The Four Qualities of Love. The teachings on love given by the Buddha are clear, scientific, and applicable… Love, compassion, joy, and equanimity are the very nature of an enlightened person.
They are the four aspects of true love within ourselves and within everyone and everything. – Thich Nhat Hahn Happiness is only possible with true love. True love has the power to heal and transform the situation around us and bring a deep meaning to our lives. There are people who understand the nature of true love and how to generate and nurture it. The teachings on love given by the Buddha are clear, scientific, and applicable. During the lifetime of the Buddha, those of the Brahmanic faith prayed that after death they would go to Heaven to dwell eternally with Brahma, the universal God. A vihara is an abode or a dwelling place. Why We Fall in Love: The Paradoxical Psychology of Romance and Why Frustration Is Necessary for Satisfaction.
Adrienne Rich, in contemplating how love refines our truths, wrote: “An honorable human relationship — that is, one in which two people have the right to use the word ‘love’ — is a process, delicate, violent, often terrifying to both persons involved, a process of refining the truths they can tell each other.”
But among the dualities that lend love both its electricity and its exasperation — the interplay of thrill and terror, desire and disappointment, longing and anticipatory loss — is also the fact that our pathway to this mutually refining truth must pass through a necessary fiction: We fall in love not just with a person wholly external to us but with a fantasy of how that person can fill what is missing from our interior lives. Psychoanalyst Adam Phillips addresses this central paradox with uncommon clarity and elegance in Missing Out: In Praise of the Unlived Life (public library).
Phillips writes: John Steinbeck on Falling in Love: A 1958 Letter. Nobel laureate John Steinbeck (February 27, 1902–December 20, 1968) might be best-known as the author of East of Eden, The Grapes of Wrath, and Of Mice and Men, but he was also a prolific letter-writer.
Steinbeck: A Life in Letters (public library) constructs an alternative biography of the iconic author through some 850 of his most thoughtful, witty, honest, opinionated, vulnerable, and revealing letters to family, friends, his editor, and a circle of equally well-known and influential public figures. Among his correspondence is this beautiful response to his eldest son Thom’s 1958 letter, in which the teenage boy confesses to have fallen desperately in love with a girl named Susan while at boarding school. The Greatest Definition of Love. Literary history is as strewn with colorful attempts to define love — including some particularly memorable ones — as modern psychology is with attempts to dissect its inner workings.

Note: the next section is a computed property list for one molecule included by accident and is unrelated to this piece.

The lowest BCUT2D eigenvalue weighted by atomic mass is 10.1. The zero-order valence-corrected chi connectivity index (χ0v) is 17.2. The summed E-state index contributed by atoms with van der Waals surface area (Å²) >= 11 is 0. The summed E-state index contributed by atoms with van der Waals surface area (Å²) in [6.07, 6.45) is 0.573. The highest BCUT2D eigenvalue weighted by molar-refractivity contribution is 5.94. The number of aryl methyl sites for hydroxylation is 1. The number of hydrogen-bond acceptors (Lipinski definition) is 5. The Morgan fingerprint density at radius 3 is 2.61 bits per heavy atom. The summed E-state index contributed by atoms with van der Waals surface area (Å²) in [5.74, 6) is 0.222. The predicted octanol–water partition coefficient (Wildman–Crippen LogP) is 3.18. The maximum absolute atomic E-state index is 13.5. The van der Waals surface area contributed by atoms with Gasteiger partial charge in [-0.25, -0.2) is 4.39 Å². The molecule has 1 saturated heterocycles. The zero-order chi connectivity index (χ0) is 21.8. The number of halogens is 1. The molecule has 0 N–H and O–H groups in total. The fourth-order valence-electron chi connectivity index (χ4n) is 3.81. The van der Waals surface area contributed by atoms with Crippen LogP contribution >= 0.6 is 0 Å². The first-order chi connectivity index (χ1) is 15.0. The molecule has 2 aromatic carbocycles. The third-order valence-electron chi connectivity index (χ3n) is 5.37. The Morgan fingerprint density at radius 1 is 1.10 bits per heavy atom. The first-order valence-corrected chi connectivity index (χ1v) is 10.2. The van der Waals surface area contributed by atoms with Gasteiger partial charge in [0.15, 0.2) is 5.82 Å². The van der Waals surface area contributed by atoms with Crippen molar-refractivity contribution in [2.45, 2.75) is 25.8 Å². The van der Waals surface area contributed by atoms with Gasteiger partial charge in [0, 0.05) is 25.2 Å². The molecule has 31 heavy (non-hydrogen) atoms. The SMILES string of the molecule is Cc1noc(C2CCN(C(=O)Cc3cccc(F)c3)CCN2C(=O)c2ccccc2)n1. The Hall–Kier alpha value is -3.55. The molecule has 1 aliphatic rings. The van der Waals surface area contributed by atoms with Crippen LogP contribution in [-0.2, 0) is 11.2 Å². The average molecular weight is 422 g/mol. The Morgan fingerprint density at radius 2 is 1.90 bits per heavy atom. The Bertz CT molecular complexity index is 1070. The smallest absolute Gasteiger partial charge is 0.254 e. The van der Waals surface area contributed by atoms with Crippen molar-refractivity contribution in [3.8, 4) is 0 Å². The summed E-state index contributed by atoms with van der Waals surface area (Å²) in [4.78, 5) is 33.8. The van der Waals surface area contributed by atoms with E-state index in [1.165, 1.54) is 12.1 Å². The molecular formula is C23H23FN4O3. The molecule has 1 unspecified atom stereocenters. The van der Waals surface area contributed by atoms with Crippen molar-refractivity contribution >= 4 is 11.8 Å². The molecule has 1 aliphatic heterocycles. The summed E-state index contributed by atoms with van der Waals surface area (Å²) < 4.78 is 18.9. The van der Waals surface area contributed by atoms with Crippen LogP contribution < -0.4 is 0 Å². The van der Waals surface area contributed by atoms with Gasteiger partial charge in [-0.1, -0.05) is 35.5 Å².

But perhaps the most powerful and profoundly human definition I’ve ever encountered comes from Czech-born British playwright Tom Stoppard’s 1982 play The Real Thing (public library) — a masterwork of insight on the heart’s trials and triumphs in human relationships. In the second act, when the protagonist’s cynical teenage daughter probes what falling in love is like, he offers a disarmingly raw, earnest, life-earned answer: It’s to do with knowing and being known.
I remember how it stopped seeming odd that in biblical Greek, knowing was used for making love. Whosit knew so-and-so. Albert Camus on Happiness and Love, Illustrated by Wendy MacNaughton. Weaknesses. Highly Sensitive Person. Senescence. How To Know It’s Love. If you try to Google “how to know you’re in love,” you’re gonna have a bad time Because it’s mostly shit advice.
Here’s a small sampling: “They’re always on your mind” This is infatuation. If someone’s “always” on your mind, you’re not focused on other Really Important Things. Real love fits into real life, rather than usurping it. “You crave them” or “can’t get enough of them” See above. “They’re your ‘everything’” Ditto. “You see them in your future” “When I imagined my future job/location/adopted dog, they were always in the background of my imagination helping me out with whatever I was doing. Well, I mean, damn. The problem is that we’ve made “love” into a game of escapism, and measure potential partners by how they fit into that fantasy. So, sure, see them in your future — but not because they “complete the picture.” “They’re the person of your dreams” “You always want them around” Ha. You should usually want to see bae. Don’t think it’s not love just because sometimes you want space. Well. How to Love: Legendary Zen Buddhist Teacher Thich Nhat Hanh on Mastering the Art of “Interbeing”
By Maria Popova “To love without knowing how to love wounds the person we love.”
What does love mean, exactly? We have applied to it our finest definitions; we have examined its psychology and outlined it in philosophical frameworks; we have even devised a mathematical formula for attaining it. And yet anyone who has ever taken this wholehearted leap of faith knows that love remains a mystery — perhaps the mystery of the human experience. Learning to meet this mystery with the full realness of our being — to show up for it with absolute clarity of intention — is the dance of life.